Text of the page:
How do you get diagnosed with endometriosis?
You’ll need to see a healthcare provider to be diagnosed with endometriosis. They will start by asking detailed questions about your health history and performing a pelvic exam. Your healthcare provider will want to know if you have any history of (Tsamantioti, 2021):
Family members with endometriosis
The findings of your physical exam will depend on the location and size of the endometriosis tissue. Some women have tenderness and masses of tissue that can be felt, while others don’t. Even if your provider doesn’t find anything with a physical exam, you can still have endometriosis (Tsamantioti, 2021).
The best way to diagnose endometriosis for sure is to have surgery to look inside your abdomen (called a laparoscopy) and let the surgeon take tissue biopsy samples. This is an invasive procedure and might be more than you need if your symptoms are only mild. So, healthcare providers usually rely on less intrusive means (Tsamantioti, 2021).
Other methods of diagnosing endometriosis that don't involve surgery include magnetic resonance imaging (MRI) and ultrasound. Ultrasound, in particular, is very effective at helping providers find endometriosis tissues around the ovaries and in the pelvis (Tsamantioti, 2021).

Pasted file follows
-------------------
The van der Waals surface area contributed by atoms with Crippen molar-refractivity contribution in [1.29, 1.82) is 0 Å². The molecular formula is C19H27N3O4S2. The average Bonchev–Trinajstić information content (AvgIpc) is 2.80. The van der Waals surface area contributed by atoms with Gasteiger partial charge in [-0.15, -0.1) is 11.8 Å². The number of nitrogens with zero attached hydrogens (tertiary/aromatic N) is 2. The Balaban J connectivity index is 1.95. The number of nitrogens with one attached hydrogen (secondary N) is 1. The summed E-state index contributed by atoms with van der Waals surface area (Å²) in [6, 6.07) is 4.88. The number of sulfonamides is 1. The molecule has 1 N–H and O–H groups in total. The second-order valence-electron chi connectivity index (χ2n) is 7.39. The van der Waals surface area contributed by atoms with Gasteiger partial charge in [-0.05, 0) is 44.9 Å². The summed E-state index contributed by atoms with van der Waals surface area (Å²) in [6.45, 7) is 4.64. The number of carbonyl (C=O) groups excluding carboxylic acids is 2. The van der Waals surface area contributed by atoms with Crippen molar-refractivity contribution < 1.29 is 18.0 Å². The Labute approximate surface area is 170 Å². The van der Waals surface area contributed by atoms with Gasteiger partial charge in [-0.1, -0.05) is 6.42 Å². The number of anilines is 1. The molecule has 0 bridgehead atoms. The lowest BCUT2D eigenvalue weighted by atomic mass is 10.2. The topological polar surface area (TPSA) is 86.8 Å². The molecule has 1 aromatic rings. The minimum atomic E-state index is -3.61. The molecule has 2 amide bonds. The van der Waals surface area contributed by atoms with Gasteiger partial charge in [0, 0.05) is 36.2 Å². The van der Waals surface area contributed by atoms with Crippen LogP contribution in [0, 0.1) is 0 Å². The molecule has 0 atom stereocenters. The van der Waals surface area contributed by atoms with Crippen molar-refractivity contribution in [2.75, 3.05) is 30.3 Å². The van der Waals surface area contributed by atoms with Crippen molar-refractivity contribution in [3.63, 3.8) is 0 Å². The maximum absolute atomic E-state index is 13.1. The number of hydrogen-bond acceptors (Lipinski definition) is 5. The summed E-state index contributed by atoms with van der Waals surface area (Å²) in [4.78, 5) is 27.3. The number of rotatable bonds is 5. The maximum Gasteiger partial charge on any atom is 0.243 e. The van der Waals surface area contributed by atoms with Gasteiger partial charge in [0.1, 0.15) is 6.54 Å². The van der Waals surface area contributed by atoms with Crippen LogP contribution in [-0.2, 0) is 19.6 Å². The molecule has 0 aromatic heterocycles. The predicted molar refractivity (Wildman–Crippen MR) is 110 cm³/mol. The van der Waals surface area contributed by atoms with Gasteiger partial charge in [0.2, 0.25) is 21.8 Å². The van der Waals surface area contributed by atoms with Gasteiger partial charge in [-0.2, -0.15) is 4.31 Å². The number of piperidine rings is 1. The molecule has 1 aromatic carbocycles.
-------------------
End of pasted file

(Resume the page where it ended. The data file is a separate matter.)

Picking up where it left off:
Is there any endometriosis treatment?
There is no cure for endometriosis, but several types of effective treatment help manage the symptoms. The therapy goals for endometriosis are controlling pain, improving quality of life, preserving fertility, and reducing the need for surgery (Bulun, 2019).
First-line medications to treat endometriosis include over-the-counter non-steroidal anti-inflammatory drugs (NSAIDs) such as ibuprofen for pain and hormonal contraceptives (birth control) to reduce ovulation and estrogen levels (Tsamantioti, 2021).
If these medications don’t work well enough for you, your provider might consider a class of drugs called gonadotropin-releasing hormone (GnRH) agonists. GnRH agonists cause a reduction in a few different hormones in the body and slow the growth of endometriosis tissues (Brown, 2014).
An intrauterine device (IUD) containing levonorgestrel has also been shown to be more effective than a placebo to reduce endometriosis symptoms (Brown, 2014).
Endometriosis surgery, in which endometriosis tissue is removed, is another treatment option available. Due to the risks and complications with any surgery, it is usually only considered when medications haven’t worked. The major advantage of surgery is that removing endometriosis and scar tissue can simultaneously relieve pain and enhance fertility (Tsamantioti, 2021).
In women with endometriosis undergoing fertility treatments, surgery to remove endometriosis tissue improved unassisted pregnancy rates in the 9–12 months following surgery (Brown, 2014).